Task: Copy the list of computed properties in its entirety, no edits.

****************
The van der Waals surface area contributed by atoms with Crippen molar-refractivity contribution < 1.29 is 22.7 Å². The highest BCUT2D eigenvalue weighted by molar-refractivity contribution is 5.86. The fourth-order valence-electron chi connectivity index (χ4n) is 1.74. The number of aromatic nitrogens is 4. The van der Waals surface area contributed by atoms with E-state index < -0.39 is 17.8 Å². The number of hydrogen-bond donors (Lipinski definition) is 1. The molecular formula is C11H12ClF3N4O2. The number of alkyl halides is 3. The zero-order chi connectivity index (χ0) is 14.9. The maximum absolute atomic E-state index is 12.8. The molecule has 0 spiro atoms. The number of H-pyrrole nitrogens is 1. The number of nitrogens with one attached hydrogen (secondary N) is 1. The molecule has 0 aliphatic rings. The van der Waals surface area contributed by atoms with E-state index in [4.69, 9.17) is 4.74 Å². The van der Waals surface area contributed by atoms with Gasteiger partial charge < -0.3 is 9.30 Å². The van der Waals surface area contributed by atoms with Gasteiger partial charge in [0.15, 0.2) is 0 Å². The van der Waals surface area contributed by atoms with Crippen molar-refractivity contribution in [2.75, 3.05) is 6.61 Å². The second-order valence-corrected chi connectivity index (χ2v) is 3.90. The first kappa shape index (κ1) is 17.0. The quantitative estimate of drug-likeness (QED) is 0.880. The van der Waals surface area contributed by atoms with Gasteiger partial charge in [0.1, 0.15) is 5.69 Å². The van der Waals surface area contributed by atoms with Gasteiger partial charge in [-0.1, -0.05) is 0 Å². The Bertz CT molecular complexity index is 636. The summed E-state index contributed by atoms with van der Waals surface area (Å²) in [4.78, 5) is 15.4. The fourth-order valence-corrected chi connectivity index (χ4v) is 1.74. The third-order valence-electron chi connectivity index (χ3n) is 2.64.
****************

The van der Waals surface area contributed by atoms with Crippen molar-refractivity contribution < 1.29 is 22.7 Å². The highest BCUT2D eigenvalue weighted by molar-refractivity contribution is 5.86. The fourth-order valence-electron chi connectivity index (χ4n) is 1.74. The number of aromatic nitrogens is 4. The van der Waals surface area contributed by atoms with E-state index < -0.39 is 17.8 Å². The number of hydrogen-bond donors (Lipinski definition) is 1. The molecular formula is C11H12ClF3N4O2. The number of alkyl halides is 3. The zero-order chi connectivity index (χ0) is 14.9. The maximum absolute atomic E-state index is 12.8. The molecule has 0 spiro atoms. The number of H-pyrrole nitrogens is 1. The number of nitrogens with one attached hydrogen (secondary N) is 1. The molecule has 0 aliphatic rings. The van der Waals surface area contributed by atoms with E-state index in [4.69, 9.17) is 4.74 Å². The van der Waals surface area contributed by atoms with Gasteiger partial charge < -0.3 is 9.30 Å². The van der Waals surface area contributed by atoms with Gasteiger partial charge in [0.15, 0.2) is 0 Å². The van der Waals surface area contributed by atoms with Crippen molar-refractivity contribution in [2.75, 3.05) is 6.61 Å². The second-order valence-corrected chi connectivity index (χ2v) is 3.90. The first kappa shape index (κ1) is 17.0. The quantitative estimate of drug-likeness (QED) is 0.880. The van der Waals surface area contributed by atoms with Gasteiger partial charge in [0.1, 0.15) is 5.69 Å². The van der Waals surface area contributed by atoms with Gasteiger partial charge in [-0.1, -0.05) is 0 Å². The Bertz CT molecular complexity index is 636. The summed E-state index contributed by atoms with van der Waals surface area (Å²) in [4.78, 5) is 15.4. The fourth-order valence-corrected chi connectivity index (χ4v) is 1.74. The third-order valence-electron chi connectivity index (χ3n) is 2.64.